How do push mowers compare to motorized mowers?

The homeowner who wants a lawn (a conventional lawn, that is; not the lawn-like alternatives described in a recent post) has two basic choices: a motorized mower, or an unmotorized mower. How do these options stack up? Let’s look at a few categories.

Cost. Unmotorized mowers – also called push mowers or reel mowers – cost less upfront than a motorized (or “rotary”) mower. Menards, a popular Midwest hardware store, offers push mowers for as little as $71. A gas-powered mower at the same store will set you back over $100. Push mowers also have a lower cost of ownership: you never need to put gas in them and, being simpler machines, they are less expensive to maintain.

Noise. Rotary mowers are loud enough to cause hearing damage with repeated exposure. Certainly they are loud enough to disturb the neighbors. Reel mowers are virtually silent.

Safety. Tens of thousands of Americans every year seriously injure themselves while using – or just being near – motorized mowers. It’s virtually impossible to hurt yourself with a push mower.

Health benefits. Using a reel mower burns approximately 340 calories per hour – similar to alternately walking and jogging, or to riding a bicycle at a leisurely pace. Operating a power mower burns less than 300 calories per hour, while driving a ride-on mower burns barely 100 calories per hour.

Environmental friendliness. The EPA estimates that Americans collectively spill over 17 million gallons of fuel each year in the course of refilling their lawn equipment. (The Exxon Valdez spilled “only” 10.8 million gallons.) Unmotorized mowers don’t contribute to this problem. In addition, push mowers produce no emissions and are less likely to accidentally dismember small animals that may be taking refuge in the grass.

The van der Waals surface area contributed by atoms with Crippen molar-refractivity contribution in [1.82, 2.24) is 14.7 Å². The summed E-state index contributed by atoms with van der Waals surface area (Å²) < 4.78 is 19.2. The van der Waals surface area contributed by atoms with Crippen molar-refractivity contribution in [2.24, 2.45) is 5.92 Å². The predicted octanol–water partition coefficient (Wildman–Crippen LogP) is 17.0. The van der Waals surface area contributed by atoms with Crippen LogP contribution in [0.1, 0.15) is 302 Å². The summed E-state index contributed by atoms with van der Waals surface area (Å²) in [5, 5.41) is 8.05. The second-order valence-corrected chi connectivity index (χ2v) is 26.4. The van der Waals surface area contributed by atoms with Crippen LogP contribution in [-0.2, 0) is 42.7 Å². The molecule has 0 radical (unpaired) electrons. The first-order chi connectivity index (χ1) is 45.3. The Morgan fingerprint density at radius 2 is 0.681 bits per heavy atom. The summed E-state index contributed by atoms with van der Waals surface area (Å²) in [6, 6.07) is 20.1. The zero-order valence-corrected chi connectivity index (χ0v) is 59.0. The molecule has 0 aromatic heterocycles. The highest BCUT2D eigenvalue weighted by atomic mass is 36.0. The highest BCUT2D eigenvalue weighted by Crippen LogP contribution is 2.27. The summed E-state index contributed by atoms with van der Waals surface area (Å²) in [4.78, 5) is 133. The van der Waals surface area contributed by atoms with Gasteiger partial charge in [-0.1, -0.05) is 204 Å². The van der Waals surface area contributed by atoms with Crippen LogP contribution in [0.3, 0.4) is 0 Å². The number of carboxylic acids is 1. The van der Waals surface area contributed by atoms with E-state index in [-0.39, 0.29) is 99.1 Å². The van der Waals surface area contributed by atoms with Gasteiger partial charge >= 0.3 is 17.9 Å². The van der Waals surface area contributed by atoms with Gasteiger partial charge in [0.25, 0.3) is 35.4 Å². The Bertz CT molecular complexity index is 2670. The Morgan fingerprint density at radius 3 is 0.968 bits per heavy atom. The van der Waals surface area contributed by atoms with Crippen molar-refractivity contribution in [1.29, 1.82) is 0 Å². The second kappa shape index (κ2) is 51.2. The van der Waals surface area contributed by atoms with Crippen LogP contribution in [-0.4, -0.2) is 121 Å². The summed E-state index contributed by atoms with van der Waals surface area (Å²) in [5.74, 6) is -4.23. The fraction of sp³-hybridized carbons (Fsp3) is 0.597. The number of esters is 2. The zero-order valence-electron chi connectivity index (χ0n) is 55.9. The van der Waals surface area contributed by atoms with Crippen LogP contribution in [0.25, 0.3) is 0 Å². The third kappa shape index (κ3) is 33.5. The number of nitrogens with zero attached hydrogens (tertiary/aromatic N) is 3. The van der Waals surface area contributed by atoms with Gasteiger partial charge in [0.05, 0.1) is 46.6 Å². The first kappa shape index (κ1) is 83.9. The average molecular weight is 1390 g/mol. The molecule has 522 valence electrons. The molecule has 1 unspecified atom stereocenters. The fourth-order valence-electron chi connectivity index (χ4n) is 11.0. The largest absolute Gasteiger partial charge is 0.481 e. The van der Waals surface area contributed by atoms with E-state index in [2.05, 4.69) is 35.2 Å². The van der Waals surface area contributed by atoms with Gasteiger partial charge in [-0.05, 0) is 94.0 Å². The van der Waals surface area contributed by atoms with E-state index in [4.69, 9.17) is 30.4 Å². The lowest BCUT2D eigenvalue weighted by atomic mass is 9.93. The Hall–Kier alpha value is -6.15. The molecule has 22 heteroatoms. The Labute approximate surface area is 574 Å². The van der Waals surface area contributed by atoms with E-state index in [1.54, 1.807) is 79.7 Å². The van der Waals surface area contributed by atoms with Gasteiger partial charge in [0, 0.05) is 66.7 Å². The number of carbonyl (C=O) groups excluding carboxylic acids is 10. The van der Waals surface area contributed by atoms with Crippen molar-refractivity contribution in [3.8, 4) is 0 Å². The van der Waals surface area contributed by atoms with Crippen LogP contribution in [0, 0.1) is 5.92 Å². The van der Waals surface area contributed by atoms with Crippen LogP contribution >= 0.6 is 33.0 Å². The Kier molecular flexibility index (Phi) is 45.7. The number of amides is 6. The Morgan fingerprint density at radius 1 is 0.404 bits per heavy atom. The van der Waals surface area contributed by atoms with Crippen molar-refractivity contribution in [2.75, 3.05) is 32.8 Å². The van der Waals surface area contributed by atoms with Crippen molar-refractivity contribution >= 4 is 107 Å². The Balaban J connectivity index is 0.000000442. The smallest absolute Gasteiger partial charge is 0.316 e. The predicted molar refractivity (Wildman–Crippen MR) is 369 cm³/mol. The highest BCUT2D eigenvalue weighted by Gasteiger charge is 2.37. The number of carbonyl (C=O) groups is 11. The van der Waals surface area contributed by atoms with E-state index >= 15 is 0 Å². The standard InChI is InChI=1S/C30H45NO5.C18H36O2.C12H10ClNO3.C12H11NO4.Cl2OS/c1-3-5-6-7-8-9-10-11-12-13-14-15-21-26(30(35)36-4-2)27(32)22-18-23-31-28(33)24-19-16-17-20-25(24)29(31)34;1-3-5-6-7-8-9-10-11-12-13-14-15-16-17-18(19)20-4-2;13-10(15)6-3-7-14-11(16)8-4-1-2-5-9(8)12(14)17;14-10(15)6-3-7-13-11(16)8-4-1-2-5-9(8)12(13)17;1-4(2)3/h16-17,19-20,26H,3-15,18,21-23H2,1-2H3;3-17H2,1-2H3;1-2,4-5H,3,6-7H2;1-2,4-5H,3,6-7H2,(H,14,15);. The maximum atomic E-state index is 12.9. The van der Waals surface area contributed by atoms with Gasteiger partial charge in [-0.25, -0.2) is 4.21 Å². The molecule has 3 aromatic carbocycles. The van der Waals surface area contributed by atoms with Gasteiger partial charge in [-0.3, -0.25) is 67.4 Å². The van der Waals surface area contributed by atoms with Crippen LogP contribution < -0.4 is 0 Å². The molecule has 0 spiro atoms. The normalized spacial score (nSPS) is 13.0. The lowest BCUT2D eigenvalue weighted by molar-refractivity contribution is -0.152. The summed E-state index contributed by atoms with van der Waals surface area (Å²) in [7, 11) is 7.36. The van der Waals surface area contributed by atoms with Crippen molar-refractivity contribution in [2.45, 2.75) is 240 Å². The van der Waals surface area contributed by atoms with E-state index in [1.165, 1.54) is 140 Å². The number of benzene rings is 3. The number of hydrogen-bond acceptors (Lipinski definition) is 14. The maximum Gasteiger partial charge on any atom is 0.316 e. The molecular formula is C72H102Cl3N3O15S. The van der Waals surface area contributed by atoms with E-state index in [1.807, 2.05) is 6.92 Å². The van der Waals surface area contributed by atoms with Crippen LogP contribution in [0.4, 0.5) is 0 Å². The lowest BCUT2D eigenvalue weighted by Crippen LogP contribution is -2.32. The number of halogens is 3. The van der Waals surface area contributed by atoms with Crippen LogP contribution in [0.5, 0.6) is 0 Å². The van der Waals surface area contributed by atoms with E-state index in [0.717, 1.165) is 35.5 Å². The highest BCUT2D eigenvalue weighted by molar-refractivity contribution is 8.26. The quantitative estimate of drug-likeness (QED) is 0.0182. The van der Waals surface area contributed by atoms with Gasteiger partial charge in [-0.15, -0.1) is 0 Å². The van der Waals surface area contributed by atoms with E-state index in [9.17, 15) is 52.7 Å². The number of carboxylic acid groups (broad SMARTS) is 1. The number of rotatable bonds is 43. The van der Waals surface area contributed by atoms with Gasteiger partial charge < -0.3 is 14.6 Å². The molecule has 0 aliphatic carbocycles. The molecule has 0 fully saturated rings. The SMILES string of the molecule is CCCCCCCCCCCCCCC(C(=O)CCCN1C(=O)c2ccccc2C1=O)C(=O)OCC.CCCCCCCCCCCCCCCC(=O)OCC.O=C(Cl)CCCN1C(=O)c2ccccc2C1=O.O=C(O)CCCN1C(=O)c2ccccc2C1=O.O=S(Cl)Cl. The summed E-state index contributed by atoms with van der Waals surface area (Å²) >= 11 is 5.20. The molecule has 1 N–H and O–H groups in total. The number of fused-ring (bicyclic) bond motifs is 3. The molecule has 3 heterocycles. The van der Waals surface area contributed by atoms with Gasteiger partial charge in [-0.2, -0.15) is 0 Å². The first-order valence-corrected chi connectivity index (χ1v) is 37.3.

Effectiveness. As explained in a recent post, motorized mowers tear the tops off of grass blades, causing severe damage to the plants and leaving them in an unhealthy state. Push mowers, in contrast, actually cut the grass, leaving a clean edge that makes it easier for the plants to recover.

Speed. When it comes to actually mowing the grass, motorized mowers are generally faster. But think of all the ways you save time with a push mower: You never have to buy gas for it. You never have to drain its tank for the winter. You never have to fight with it to get it to start. And you can use it at any time of day, since no one will hear you.

Whether you care about wildlife, your wallet, or your waistline, there are lots of reasons to trade in a motorized mower for one that runs just on people power.

How do push mowers compare to motorized mowers?

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